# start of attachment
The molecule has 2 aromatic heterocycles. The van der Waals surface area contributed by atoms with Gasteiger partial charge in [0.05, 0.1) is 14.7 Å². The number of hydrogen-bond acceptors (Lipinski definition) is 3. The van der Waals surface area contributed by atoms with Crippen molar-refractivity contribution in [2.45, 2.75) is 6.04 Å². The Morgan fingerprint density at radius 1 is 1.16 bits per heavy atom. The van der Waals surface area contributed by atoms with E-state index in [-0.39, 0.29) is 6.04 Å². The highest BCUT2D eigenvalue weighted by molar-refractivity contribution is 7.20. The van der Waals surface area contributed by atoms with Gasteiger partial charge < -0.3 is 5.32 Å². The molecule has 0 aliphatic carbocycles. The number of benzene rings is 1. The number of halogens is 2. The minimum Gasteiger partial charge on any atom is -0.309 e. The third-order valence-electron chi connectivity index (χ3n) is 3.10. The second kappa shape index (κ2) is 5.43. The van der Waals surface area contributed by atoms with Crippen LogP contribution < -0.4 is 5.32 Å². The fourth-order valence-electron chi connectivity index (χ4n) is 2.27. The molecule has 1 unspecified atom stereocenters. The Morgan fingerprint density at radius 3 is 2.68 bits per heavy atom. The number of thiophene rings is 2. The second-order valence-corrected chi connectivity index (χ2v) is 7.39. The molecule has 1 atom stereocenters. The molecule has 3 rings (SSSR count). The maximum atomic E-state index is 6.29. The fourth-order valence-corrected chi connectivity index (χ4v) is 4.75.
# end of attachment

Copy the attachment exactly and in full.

The molecule has 2 aromatic heterocycles. The van der Waals surface area contributed by atoms with Gasteiger partial charge in [0.05, 0.1) is 14.7 Å². The number of hydrogen-bond acceptors (Lipinski definition) is 3. The van der Waals surface area contributed by atoms with Crippen molar-refractivity contribution in [2.45, 2.75) is 6.04 Å². The Morgan fingerprint density at radius 1 is 1.16 bits per heavy atom. The van der Waals surface area contributed by atoms with E-state index in [-0.39, 0.29) is 6.04 Å². The highest BCUT2D eigenvalue weighted by molar-refractivity contribution is 7.20. The van der Waals surface area contributed by atoms with Gasteiger partial charge < -0.3 is 5.32 Å². The molecule has 0 aliphatic carbocycles. The number of benzene rings is 1. The number of halogens is 2. The minimum Gasteiger partial charge on any atom is -0.309 e. The third-order valence-electron chi connectivity index (χ3n) is 3.10. The second kappa shape index (κ2) is 5.43. The van der Waals surface area contributed by atoms with Crippen LogP contribution < -0.4 is 5.32 Å². The fourth-order valence-electron chi connectivity index (χ4n) is 2.27. The molecule has 1 unspecified atom stereocenters. The Morgan fingerprint density at radius 3 is 2.68 bits per heavy atom. The number of thiophene rings is 2. The second-order valence-corrected chi connectivity index (χ2v) is 7.39. The molecule has 1 atom stereocenters. The molecule has 3 rings (SSSR count). The maximum atomic E-state index is 6.29. The fourth-order valence-corrected chi connectivity index (χ4v) is 4.75.